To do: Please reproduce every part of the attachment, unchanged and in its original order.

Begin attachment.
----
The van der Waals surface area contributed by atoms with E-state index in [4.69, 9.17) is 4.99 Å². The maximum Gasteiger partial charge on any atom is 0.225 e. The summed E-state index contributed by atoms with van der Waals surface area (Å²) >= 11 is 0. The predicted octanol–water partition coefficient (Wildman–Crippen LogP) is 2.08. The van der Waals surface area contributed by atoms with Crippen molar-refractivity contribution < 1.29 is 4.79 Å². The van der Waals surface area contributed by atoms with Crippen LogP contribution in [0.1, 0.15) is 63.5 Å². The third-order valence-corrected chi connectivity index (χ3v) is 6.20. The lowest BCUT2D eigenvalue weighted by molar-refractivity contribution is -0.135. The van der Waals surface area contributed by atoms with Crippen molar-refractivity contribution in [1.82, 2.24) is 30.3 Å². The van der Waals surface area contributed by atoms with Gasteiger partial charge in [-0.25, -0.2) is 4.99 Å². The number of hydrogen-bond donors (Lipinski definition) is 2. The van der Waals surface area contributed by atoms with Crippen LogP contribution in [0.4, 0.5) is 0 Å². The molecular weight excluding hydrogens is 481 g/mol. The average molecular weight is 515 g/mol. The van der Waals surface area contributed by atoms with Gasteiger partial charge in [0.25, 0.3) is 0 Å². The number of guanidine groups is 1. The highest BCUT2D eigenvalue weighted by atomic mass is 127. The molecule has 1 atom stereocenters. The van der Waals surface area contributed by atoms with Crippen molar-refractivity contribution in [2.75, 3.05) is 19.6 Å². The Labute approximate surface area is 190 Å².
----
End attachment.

The van der Waals surface area contributed by atoms with E-state index in [4.69, 9.17) is 4.99 Å². The maximum Gasteiger partial charge on any atom is 0.225 e. The summed E-state index contributed by atoms with van der Waals surface area (Å²) >= 11 is 0. The predicted octanol–water partition coefficient (Wildman–Crippen LogP) is 2.08. The van der Waals surface area contributed by atoms with Crippen molar-refractivity contribution < 1.29 is 4.79 Å². The van der Waals surface area contributed by atoms with Crippen LogP contribution in [0.1, 0.15) is 63.5 Å². The third-order valence-corrected chi connectivity index (χ3v) is 6.20. The lowest BCUT2D eigenvalue weighted by molar-refractivity contribution is -0.135. The van der Waals surface area contributed by atoms with Crippen molar-refractivity contribution in [1.82, 2.24) is 30.3 Å². The van der Waals surface area contributed by atoms with Gasteiger partial charge in [-0.25, -0.2) is 4.99 Å². The number of hydrogen-bond donors (Lipinski definition) is 2. The van der Waals surface area contributed by atoms with Crippen LogP contribution in [0.4, 0.5) is 0 Å². The molecular weight excluding hydrogens is 481 g/mol. The average molecular weight is 515 g/mol. The van der Waals surface area contributed by atoms with Gasteiger partial charge in [0.25, 0.3) is 0 Å². The number of guanidine groups is 1. The highest BCUT2D eigenvalue weighted by atomic mass is 127. The molecule has 1 atom stereocenters. The van der Waals surface area contributed by atoms with Crippen molar-refractivity contribution in [2.75, 3.05) is 19.6 Å². The Labute approximate surface area is 190 Å².